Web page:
Using an equation for changing the angle between planes to find and evaluate planetary rings

By Jake Browning //

The project started when I managed to manipulate an equation so I could change the angles between planes just by inputting the function desired and the change in angle. This meant functions could be looked at in a basis that are not orthogonal to one another. I would use this equation – and others – to manipulate an exo-ring that had been found on an exo-planet. The desire of Dr Phil Sutton’s study was to try and create a model for this planetary ring which corresponded to the ring that NASA found. I used a GDL coding software on Ubuntu, and a software called SPLASH, to manipulate the data my supervisor supplied me with and visualise the manipulated planetary rings. My supervisor and I went on to evaluate the rings that we had distorted and manipulated to see if there were any elements to the ring that seemed more prominent or clear after the manipulations.

I started my project just by downloading the software that I had never used before. I just worked with the software to start with and learnt how to code and use files within it. After that I worked on my first ring model and I manipulated that with the equation I had developed. I then went on to use SPLASH to visualise the rings and compare the unmanipulated ring against the manipulated one. Below, you can see one of the rings manipulated on the right and the original on the left.

This manipulation was found by changing the angle between the x-y planes by 3π/8 (This meant that the planes’ acute angle is only π/8). You can clearly see that the ring is more elongated, but there is not any more detail visible.

The next pictures show a different snapshot of the ring and with this one, the equation I developed managed to make the bands of the ring clearer and more distinguishable from one another. The left picture is the original and the right is the manipulated ring.

The manipulation made the bands of the ring much clearer and meant the particles movements could be more clearly seen once manipulated.

After working on my own equation, I tried manipulating the rings in other ways to see if anything could be seen clearly. There were attempts to make the data displayed by the ring clearer and for the ring to be shown in different ways.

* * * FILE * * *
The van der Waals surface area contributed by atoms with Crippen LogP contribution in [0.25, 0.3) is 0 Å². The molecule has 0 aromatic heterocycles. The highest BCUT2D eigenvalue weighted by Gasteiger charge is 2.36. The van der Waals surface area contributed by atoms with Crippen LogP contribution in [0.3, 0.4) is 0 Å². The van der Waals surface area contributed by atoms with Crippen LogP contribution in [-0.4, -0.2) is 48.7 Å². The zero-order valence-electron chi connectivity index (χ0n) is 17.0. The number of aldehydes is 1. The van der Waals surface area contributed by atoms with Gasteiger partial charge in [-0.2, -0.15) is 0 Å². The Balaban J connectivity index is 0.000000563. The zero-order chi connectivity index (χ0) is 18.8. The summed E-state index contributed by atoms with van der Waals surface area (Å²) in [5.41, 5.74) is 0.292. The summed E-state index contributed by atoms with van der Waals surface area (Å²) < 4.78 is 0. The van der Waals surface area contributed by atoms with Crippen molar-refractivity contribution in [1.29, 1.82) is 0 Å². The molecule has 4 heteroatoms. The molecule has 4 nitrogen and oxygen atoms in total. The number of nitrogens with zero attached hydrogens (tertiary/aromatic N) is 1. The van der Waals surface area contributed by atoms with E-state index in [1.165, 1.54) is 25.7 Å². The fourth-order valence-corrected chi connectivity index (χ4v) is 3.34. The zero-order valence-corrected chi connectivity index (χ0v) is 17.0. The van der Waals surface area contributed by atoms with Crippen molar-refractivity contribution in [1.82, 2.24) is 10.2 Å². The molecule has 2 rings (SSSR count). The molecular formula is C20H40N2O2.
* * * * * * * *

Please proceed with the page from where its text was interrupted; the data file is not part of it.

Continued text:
The final part of the project was to analyse the rings and see if there it was possible to see what was happening to the ring more clearly.

This project was a huge step for me because I previously have struggled with the coding and physics side of my course, so this project helped me understand more about coding and astrophysics. I also learnt how to use a new operating system, Ubuntu, and learnt how to use things like a virtual machine within my laptop. I learnt how to use software just from the command window from my desktop and learnt how to persevere even when my computer seemed as if it was working against me.

Due to Coronavirus, working with my supervisor was difficult, but it was a great way for me to get used to the ‘new normal’ and to practise and develop my communication skills with people by using alternative face-to-face approaches including MS Teams.

My end goal with my course is to move onto a PhD and become a lecturer and university researcher. This project has given me an amazing insight into how academic research works. It has also given me an understanding of how research is a combination of grit, perseverance and constant analysis of your work. I have thoroughly enjoyed this project and I have found that I am most definitely looking forward to taking my coding further in Third year and employment.

*To view Jake’s research poster and presentation recording, please click on the thumbnails below: